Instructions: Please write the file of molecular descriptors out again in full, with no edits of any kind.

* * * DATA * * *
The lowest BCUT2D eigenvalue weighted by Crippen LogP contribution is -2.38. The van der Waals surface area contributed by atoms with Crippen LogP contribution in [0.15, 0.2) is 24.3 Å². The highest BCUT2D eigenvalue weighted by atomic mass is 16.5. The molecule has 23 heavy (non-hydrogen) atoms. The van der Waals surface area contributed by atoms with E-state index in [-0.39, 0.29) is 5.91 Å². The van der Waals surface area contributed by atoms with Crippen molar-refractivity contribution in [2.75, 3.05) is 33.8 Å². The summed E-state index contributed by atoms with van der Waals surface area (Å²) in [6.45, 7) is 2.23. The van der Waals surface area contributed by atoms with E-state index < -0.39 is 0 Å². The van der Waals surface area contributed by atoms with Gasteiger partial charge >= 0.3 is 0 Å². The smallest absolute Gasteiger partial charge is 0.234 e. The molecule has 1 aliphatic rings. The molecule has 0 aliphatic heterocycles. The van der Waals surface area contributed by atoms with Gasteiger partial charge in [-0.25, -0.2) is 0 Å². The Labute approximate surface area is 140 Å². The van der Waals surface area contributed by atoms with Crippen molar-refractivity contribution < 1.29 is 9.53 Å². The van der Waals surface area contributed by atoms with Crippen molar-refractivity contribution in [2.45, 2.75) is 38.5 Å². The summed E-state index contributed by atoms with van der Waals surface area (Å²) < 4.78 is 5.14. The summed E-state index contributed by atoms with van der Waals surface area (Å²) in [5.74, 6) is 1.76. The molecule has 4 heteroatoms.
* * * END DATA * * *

The lowest BCUT2D eigenvalue weighted by Crippen LogP contribution is -2.38. The van der Waals surface area contributed by atoms with Crippen LogP contribution in [0.15, 0.2) is 24.3 Å². The highest BCUT2D eigenvalue weighted by atomic mass is 16.5. The molecule has 23 heavy (non-hydrogen) atoms. The van der Waals surface area contributed by atoms with E-state index in [-0.39, 0.29) is 5.91 Å². The van der Waals surface area contributed by atoms with Crippen molar-refractivity contribution in [2.75, 3.05) is 33.8 Å². The summed E-state index contributed by atoms with van der Waals surface area (Å²) in [6.45, 7) is 2.23. The van der Waals surface area contributed by atoms with E-state index < -0.39 is 0 Å². The van der Waals surface area contributed by atoms with Gasteiger partial charge >= 0.3 is 0 Å². The smallest absolute Gasteiger partial charge is 0.234 e. The molecule has 1 aliphatic rings. The molecule has 0 aliphatic heterocycles. The van der Waals surface area contributed by atoms with Gasteiger partial charge in [-0.25, -0.2) is 0 Å². The Labute approximate surface area is 140 Å². The van der Waals surface area contributed by atoms with Crippen molar-refractivity contribution < 1.29 is 9.53 Å². The van der Waals surface area contributed by atoms with Crippen molar-refractivity contribution in [2.45, 2.75) is 38.5 Å². The summed E-state index contributed by atoms with van der Waals surface area (Å²) < 4.78 is 5.14. The summed E-state index contributed by atoms with van der Waals surface area (Å²) in [5.74, 6) is 1.76. The molecule has 4 heteroatoms.